ENFIELD, N.S. -- A Halifax police officer says "race was not a factor" when he arrested and jailed a Black man who was in a park with his wife after hours.

It's a sharp contrast to the testimony given by the couple who were arrested.

It happened two and a half years ago, but is now before a Nova Scotia Police Review Board hearing.

On Feb. 12, 2018 at just after 10 p.m., Const. Kenneth O'Brien was patrolling Sir Sandford Fleming Park after it closed.

It was routine.

Adam LeRue and Kerry Morris were in the parking lot and approached by O'Brien who asked LeRue for identification.

What took place is now under the microscope at the hearing.

LeRue refused to hand over his ID, was arrested, charged and jailed for a night.

Morris, his partner, was also arrested but never charged, and was released.

The couple believe police should've just asked them to leave and allege the outcome would've been different had LeRue been white.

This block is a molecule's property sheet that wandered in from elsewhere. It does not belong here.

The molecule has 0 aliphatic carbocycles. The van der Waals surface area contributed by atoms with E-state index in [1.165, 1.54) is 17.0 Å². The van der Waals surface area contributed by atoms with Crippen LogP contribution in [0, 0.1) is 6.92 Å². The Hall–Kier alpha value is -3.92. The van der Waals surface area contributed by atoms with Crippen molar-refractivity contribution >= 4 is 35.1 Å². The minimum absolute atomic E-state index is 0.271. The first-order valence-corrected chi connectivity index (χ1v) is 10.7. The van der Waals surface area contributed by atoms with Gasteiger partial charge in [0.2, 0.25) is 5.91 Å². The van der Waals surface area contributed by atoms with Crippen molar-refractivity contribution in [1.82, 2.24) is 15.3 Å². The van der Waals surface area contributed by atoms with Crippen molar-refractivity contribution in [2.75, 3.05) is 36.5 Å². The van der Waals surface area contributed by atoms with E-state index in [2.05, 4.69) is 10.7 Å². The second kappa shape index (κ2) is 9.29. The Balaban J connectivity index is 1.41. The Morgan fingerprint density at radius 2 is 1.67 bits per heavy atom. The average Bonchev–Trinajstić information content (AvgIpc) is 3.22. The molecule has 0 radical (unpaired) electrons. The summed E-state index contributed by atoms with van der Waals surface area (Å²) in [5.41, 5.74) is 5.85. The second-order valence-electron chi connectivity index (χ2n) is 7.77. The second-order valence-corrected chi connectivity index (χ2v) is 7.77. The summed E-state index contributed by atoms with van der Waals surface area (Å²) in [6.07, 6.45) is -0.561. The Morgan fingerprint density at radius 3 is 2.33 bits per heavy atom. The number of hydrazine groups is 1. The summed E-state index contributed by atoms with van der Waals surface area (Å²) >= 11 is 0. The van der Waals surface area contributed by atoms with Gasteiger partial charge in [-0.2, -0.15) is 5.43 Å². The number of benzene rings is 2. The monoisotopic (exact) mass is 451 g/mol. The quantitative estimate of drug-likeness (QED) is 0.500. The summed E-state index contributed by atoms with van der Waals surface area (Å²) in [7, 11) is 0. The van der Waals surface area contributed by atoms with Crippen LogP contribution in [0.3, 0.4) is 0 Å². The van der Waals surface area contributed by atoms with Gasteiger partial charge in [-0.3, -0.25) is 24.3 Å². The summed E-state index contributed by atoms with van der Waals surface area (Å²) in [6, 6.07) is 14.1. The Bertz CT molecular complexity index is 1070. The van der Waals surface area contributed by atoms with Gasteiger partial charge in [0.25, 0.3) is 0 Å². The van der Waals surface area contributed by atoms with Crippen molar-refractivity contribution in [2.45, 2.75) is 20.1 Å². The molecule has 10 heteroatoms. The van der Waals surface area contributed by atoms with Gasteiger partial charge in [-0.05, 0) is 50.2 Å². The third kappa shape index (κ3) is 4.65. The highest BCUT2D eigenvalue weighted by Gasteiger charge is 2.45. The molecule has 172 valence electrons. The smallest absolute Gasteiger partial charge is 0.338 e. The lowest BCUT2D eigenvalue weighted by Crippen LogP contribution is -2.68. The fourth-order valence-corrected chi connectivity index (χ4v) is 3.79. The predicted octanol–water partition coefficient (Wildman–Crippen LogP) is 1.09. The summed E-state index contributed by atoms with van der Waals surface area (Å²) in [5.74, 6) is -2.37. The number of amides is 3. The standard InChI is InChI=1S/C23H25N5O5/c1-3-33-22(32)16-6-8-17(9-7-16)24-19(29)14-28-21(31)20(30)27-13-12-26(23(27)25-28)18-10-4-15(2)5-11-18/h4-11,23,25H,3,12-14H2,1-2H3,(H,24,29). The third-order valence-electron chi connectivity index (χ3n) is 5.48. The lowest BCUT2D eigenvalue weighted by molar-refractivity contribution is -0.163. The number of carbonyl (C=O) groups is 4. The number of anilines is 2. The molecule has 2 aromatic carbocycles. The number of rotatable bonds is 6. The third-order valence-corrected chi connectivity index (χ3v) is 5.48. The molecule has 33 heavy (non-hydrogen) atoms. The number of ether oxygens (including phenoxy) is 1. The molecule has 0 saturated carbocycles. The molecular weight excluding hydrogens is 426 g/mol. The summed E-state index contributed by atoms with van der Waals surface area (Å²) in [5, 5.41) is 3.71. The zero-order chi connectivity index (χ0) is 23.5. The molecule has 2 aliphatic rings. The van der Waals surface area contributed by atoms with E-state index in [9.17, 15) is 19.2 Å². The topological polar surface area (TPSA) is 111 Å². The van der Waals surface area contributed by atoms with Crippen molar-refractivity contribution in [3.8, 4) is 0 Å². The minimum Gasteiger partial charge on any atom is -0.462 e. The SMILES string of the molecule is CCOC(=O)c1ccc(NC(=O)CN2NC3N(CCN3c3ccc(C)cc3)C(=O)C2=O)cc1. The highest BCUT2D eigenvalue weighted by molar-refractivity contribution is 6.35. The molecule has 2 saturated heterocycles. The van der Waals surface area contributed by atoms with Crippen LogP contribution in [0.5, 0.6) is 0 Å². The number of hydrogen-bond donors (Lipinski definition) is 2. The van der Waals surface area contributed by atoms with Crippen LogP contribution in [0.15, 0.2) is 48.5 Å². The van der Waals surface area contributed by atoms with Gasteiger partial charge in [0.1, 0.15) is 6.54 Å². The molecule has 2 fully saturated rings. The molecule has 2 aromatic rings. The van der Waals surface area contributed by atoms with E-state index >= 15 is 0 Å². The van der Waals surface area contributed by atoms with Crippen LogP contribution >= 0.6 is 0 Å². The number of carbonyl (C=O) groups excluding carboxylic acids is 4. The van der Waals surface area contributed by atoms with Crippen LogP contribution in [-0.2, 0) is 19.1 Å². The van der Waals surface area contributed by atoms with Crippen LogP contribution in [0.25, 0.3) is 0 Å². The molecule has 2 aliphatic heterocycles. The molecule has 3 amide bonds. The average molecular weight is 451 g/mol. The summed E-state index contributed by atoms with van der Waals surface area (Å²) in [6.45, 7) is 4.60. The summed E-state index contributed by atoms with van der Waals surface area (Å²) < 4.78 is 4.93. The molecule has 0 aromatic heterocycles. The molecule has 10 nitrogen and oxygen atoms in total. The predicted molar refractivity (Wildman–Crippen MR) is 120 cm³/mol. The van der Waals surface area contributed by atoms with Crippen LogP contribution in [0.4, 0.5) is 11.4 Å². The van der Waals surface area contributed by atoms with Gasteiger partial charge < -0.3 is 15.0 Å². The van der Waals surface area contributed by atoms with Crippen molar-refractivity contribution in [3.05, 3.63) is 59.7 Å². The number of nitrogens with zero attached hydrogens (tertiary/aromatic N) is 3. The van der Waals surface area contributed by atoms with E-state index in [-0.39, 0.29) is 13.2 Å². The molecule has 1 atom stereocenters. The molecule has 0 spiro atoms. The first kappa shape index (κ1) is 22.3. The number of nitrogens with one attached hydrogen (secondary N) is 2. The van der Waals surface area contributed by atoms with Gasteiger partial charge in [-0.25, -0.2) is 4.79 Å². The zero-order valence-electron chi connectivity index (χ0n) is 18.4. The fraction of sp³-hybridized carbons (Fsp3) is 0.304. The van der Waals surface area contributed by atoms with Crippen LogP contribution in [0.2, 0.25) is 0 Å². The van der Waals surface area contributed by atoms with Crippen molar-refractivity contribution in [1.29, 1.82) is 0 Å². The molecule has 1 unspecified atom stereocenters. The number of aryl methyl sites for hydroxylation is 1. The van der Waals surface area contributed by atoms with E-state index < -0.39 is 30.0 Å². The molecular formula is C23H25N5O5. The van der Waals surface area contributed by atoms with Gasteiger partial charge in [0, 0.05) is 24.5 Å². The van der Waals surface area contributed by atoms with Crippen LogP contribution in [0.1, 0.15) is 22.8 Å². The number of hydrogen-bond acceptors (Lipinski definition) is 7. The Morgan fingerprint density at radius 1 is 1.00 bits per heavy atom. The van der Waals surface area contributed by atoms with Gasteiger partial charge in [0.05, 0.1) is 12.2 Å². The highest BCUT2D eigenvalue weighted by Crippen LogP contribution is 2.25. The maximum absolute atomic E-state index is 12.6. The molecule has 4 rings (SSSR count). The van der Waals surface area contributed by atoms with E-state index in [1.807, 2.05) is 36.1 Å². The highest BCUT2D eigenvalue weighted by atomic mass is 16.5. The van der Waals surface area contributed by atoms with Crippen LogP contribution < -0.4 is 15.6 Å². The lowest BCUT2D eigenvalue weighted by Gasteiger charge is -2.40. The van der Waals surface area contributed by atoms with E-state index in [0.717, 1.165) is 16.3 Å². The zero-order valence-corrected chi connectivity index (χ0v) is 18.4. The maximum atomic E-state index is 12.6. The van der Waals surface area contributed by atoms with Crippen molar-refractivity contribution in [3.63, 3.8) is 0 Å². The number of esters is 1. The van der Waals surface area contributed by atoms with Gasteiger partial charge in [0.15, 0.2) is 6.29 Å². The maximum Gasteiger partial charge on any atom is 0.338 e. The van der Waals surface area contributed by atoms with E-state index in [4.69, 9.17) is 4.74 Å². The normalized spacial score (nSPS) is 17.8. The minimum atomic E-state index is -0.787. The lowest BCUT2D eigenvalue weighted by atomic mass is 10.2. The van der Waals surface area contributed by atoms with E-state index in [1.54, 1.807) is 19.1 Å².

When O'Brien was asked by his lawyer whether the request for ID and subsequent arrest were racially motivated he said "race was not a factor in this."

He also added: "I can say I'm not racist, but nobody in this room knows me. Nobody knows my character. Nobody has seen how I've led my life. I wish you could know my life better but we're not at that that point."

O'Brien testified LeRue was asked to provide his ID several times and was warned if he didn't he would be arrested for obstruction.

The constable noted LeRue was jailed overnight after refusing to sign a paper promising to appear in court.

The panel heard from O'Brien that before stopped LeRue that night, he had stopped another vehicle in the park.

That driver was white, was also asked for ID, handed it over, and left with a warning.

In cross examination, LeRue's lawyer asked O'Brien this question.

"You could go to someone in a motor vehicle that's parked there and simply say 'the park is closed, could you leave?'" said Jason Cooke, LeRue's lawyer.

"I could, but that's not my common practice," O'Brien replied.

The matter is back before the board on Oct. 23 and Oct. 27.